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By Trina Wood on June 27, 2016

When I was growing up, the family dog wasn’t allowed in the house, and the cats wandered in and out at will. Now, our cats are strictly indoors, the dog sleeps on her bed at the foot of mine, and my son keeps a snake in his room.

Over the past several decades, society’s attitudes have changed on the roles of pets in our lives, and we keep them in close proximity as part of the family. In fact, an estimated 60 percent of Americans have pets in the house, which also brings us in closer contact with zoonotic diseases. No, those aren’t diseases you catch at a zoo. Well, you could at a petting zoo, but the term “zoonotic” simply means that a particular illness can be shared between humans and animals.

“While pets can make us sick, they offer their human companions more benefits than risk,” says Jane Sykes, an infectious disease expert and director of the UC Davis veterinary hospital. “Studies have shown they provide good health, emotionally and physically.”

That said, it’s still wise to be aware of the most common infectious diseases you can catch from your pet. Dr. Sykes provides a short list and tips on how to protect the health of your pets and family.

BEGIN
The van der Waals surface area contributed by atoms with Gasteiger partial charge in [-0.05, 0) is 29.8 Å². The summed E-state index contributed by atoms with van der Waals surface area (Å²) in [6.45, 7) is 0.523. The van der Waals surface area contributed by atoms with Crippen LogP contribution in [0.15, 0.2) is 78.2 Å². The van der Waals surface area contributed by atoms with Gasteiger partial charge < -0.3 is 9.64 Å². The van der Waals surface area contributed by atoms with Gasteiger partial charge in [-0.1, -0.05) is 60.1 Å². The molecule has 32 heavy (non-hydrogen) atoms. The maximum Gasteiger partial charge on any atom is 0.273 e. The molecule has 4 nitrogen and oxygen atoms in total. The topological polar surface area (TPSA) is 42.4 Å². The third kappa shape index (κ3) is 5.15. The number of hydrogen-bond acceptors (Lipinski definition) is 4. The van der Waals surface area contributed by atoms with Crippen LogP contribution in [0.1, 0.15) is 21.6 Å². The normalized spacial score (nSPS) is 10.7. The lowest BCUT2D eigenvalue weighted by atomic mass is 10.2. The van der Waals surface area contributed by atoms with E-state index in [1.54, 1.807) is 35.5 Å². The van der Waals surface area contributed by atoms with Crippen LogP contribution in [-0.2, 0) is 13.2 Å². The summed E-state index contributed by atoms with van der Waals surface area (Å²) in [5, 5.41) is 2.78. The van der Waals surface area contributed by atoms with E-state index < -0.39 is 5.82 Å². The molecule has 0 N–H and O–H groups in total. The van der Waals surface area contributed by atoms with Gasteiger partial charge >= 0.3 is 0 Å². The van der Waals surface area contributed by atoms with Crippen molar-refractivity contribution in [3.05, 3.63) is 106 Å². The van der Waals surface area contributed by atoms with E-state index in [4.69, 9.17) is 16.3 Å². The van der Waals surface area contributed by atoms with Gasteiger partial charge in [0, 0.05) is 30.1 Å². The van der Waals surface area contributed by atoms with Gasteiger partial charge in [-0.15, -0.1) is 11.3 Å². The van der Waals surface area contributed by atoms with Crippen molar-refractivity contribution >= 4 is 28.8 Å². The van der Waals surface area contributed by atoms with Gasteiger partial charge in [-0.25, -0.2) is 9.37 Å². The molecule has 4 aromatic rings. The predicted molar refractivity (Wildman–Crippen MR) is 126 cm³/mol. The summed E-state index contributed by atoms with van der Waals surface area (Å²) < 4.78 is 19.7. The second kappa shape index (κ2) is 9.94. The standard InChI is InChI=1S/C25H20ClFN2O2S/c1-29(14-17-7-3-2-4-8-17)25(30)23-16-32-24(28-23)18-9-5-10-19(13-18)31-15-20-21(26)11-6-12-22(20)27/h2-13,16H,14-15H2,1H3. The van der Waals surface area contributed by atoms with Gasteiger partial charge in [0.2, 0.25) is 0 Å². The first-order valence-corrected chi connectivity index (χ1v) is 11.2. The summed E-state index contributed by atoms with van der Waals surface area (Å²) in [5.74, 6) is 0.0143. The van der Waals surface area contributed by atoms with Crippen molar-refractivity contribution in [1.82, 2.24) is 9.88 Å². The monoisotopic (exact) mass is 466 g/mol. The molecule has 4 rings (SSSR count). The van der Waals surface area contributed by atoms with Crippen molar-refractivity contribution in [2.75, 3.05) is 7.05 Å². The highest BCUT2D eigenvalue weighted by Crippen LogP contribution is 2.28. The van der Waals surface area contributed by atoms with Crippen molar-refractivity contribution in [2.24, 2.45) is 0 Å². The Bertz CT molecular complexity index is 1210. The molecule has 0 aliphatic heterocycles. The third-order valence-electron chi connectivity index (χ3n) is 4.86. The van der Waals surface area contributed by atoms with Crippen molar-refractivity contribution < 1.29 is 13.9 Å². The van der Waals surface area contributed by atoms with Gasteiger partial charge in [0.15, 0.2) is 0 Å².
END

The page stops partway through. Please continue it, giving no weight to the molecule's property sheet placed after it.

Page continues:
Hookworms and roundworms

Portrait of a brindle-colored kitten
Hookworms and roundworms are intestinal parasites often found in the eggs or larvae passed through feces from puppies and kittens. (Jock Hamilton/photo)

These are intestinal parasites often found in puppies and kittens. The eggs or larvae are passed through the animal’s feces. Hookworm can cause painful, itchy skin infections in humans. Roundworms may cause no symptoms in some people, but cause eye damage in others, especially young children that come into contact with pet feces.

How to reduce your risk:

  • Have your kittens and puppies dewormed by the vet as soon as you bring one home.
  • While gardening, don’t walk barefoot and do use gloves.
  • Always wash hands after petting a dog or cat, especially young animals.